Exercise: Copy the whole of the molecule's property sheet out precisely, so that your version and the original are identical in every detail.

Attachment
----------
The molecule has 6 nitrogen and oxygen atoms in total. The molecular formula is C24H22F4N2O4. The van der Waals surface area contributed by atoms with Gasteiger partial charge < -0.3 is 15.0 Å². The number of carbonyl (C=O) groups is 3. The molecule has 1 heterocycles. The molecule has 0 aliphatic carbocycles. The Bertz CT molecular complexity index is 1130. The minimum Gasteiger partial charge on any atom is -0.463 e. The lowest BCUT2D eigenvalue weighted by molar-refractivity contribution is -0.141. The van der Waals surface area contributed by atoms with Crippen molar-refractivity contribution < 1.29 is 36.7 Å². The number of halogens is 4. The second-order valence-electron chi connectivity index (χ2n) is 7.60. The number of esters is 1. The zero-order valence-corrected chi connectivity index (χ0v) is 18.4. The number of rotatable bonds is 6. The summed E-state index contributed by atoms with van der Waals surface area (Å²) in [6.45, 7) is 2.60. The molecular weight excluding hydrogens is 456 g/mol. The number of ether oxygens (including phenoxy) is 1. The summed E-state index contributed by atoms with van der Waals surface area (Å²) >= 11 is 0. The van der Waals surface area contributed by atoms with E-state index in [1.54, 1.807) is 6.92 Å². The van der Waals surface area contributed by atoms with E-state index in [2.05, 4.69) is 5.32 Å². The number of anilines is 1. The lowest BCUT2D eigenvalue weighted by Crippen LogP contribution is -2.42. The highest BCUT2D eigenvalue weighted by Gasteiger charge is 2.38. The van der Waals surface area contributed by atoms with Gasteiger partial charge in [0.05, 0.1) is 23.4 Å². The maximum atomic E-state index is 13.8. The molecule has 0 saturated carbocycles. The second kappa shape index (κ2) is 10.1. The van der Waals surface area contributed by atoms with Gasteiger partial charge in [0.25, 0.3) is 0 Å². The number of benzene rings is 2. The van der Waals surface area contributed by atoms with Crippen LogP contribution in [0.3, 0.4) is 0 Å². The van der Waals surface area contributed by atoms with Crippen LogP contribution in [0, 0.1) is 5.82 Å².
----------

The molecule has 6 nitrogen and oxygen atoms in total. The molecular formula is C24H22F4N2O4. The van der Waals surface area contributed by atoms with Gasteiger partial charge < -0.3 is 15.0 Å². The number of carbonyl (C=O) groups is 3. The molecule has 1 heterocycles. The molecule has 0 aliphatic carbocycles. The Bertz CT molecular complexity index is 1130. The minimum Gasteiger partial charge on any atom is -0.463 e. The lowest BCUT2D eigenvalue weighted by molar-refractivity contribution is -0.141. The van der Waals surface area contributed by atoms with Crippen molar-refractivity contribution < 1.29 is 36.7 Å². The number of halogens is 4. The second-order valence-electron chi connectivity index (χ2n) is 7.60. The number of esters is 1. The zero-order valence-corrected chi connectivity index (χ0v) is 18.4. The number of rotatable bonds is 6. The summed E-state index contributed by atoms with van der Waals surface area (Å²) in [6.45, 7) is 2.60. The molecular weight excluding hydrogens is 456 g/mol. The number of ether oxygens (including phenoxy) is 1. The summed E-state index contributed by atoms with van der Waals surface area (Å²) >= 11 is 0. The van der Waals surface area contributed by atoms with E-state index in [1.54, 1.807) is 6.92 Å². The van der Waals surface area contributed by atoms with E-state index in [2.05, 4.69) is 5.32 Å². The number of anilines is 1. The lowest BCUT2D eigenvalue weighted by Crippen LogP contribution is -2.42. The highest BCUT2D eigenvalue weighted by Gasteiger charge is 2.38. The van der Waals surface area contributed by atoms with Gasteiger partial charge in [0.05, 0.1) is 23.4 Å². The maximum atomic E-state index is 13.8. The molecule has 0 saturated carbocycles. The second kappa shape index (κ2) is 10.1. The van der Waals surface area contributed by atoms with Gasteiger partial charge in [0.25, 0.3) is 0 Å². The number of benzene rings is 2. The van der Waals surface area contributed by atoms with Crippen LogP contribution in [0.3, 0.4) is 0 Å². The van der Waals surface area contributed by atoms with Crippen LogP contribution in [0, 0.1) is 5.82 Å².